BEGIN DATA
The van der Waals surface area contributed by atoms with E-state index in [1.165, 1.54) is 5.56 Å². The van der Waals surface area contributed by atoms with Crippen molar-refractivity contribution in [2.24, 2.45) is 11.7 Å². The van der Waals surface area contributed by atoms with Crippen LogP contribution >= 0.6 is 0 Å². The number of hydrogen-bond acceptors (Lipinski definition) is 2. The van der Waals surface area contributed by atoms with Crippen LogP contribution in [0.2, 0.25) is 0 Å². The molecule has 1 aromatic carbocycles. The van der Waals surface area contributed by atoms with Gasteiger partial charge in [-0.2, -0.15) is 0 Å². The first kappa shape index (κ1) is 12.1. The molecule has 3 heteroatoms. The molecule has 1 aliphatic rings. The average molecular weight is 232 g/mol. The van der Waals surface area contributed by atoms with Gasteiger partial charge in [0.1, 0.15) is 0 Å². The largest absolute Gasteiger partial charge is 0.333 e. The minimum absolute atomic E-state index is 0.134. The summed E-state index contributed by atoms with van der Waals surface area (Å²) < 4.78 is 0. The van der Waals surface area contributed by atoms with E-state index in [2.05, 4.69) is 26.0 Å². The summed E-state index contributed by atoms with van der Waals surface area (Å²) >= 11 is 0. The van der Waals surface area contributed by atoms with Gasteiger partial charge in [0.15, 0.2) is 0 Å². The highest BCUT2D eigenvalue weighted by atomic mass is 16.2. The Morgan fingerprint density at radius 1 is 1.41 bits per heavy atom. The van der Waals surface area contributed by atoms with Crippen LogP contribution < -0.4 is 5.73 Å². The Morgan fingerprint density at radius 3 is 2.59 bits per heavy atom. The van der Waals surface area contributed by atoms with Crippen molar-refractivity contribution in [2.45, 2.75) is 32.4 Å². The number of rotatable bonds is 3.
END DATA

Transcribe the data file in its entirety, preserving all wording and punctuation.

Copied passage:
The van der Waals surface area contributed by atoms with E-state index in [1.165, 1.54) is 5.56 Å². The van der Waals surface area contributed by atoms with Crippen molar-refractivity contribution in [2.24, 2.45) is 11.7 Å². The van der Waals surface area contributed by atoms with Crippen LogP contribution >= 0.6 is 0 Å². The number of hydrogen-bond acceptors (Lipinski definition) is 2. The van der Waals surface area contributed by atoms with Crippen LogP contribution in [0.2, 0.25) is 0 Å². The molecule has 1 aromatic carbocycles. The van der Waals surface area contributed by atoms with Gasteiger partial charge in [-0.2, -0.15) is 0 Å². The first kappa shape index (κ1) is 12.1. The molecule has 3 heteroatoms. The molecule has 1 aliphatic rings. The average molecular weight is 232 g/mol. The van der Waals surface area contributed by atoms with Gasteiger partial charge in [0.1, 0.15) is 0 Å². The largest absolute Gasteiger partial charge is 0.333 e. The minimum absolute atomic E-state index is 0.134. The summed E-state index contributed by atoms with van der Waals surface area (Å²) < 4.78 is 0. The van der Waals surface area contributed by atoms with E-state index in [2.05, 4.69) is 26.0 Å². The summed E-state index contributed by atoms with van der Waals surface area (Å²) >= 11 is 0. The van der Waals surface area contributed by atoms with Gasteiger partial charge in [0.15, 0.2) is 0 Å². The highest BCUT2D eigenvalue weighted by atomic mass is 16.2. The Morgan fingerprint density at radius 1 is 1.41 bits per heavy atom. The van der Waals surface area contributed by atoms with Crippen LogP contribution < -0.4 is 5.73 Å². The Morgan fingerprint density at radius 3 is 2.59 bits per heavy atom. The van der Waals surface area contributed by atoms with Crippen molar-refractivity contribution in [2.45, 2.75) is 32.4 Å². The number of rotatable bonds is 3.